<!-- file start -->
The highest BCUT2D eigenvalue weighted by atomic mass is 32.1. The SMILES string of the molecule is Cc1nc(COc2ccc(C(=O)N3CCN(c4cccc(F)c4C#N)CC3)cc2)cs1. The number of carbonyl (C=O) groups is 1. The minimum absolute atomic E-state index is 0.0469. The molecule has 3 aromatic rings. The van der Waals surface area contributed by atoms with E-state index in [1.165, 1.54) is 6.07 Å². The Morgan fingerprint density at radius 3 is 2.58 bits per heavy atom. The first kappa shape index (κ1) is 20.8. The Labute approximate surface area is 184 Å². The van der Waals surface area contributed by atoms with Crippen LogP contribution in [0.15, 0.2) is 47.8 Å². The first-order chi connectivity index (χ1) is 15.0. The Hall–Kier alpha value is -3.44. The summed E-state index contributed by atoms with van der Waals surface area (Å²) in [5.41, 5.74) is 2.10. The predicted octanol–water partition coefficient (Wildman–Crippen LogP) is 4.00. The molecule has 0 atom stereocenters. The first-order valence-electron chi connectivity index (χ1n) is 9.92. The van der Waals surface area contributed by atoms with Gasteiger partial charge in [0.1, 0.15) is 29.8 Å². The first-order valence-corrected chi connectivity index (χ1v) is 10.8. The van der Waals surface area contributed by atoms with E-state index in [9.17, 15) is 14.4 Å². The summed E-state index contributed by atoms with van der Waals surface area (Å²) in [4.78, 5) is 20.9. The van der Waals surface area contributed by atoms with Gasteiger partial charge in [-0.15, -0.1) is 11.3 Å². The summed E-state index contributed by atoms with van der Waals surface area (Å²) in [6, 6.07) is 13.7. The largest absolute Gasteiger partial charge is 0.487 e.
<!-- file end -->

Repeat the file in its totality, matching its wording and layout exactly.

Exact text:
The highest BCUT2D eigenvalue weighted by atomic mass is 32.1. The SMILES string of the molecule is Cc1nc(COc2ccc(C(=O)N3CCN(c4cccc(F)c4C#N)CC3)cc2)cs1. The number of carbonyl (C=O) groups is 1. The minimum absolute atomic E-state index is 0.0469. The molecule has 3 aromatic rings. The van der Waals surface area contributed by atoms with E-state index in [1.165, 1.54) is 6.07 Å². The Morgan fingerprint density at radius 3 is 2.58 bits per heavy atom. The first kappa shape index (κ1) is 20.8. The Labute approximate surface area is 184 Å². The van der Waals surface area contributed by atoms with Crippen LogP contribution in [0.15, 0.2) is 47.8 Å². The first-order chi connectivity index (χ1) is 15.0. The Hall–Kier alpha value is -3.44. The summed E-state index contributed by atoms with van der Waals surface area (Å²) in [5.41, 5.74) is 2.10. The predicted octanol–water partition coefficient (Wildman–Crippen LogP) is 4.00. The molecule has 0 atom stereocenters. The first-order valence-electron chi connectivity index (χ1n) is 9.92. The van der Waals surface area contributed by atoms with Gasteiger partial charge in [0.1, 0.15) is 29.8 Å². The first-order valence-corrected chi connectivity index (χ1v) is 10.8. The van der Waals surface area contributed by atoms with E-state index in [9.17, 15) is 14.4 Å². The summed E-state index contributed by atoms with van der Waals surface area (Å²) in [4.78, 5) is 20.9. The van der Waals surface area contributed by atoms with Gasteiger partial charge in [-0.15, -0.1) is 11.3 Å². The summed E-state index contributed by atoms with van der Waals surface area (Å²) in [6, 6.07) is 13.7. The largest absolute Gasteiger partial charge is 0.487 e.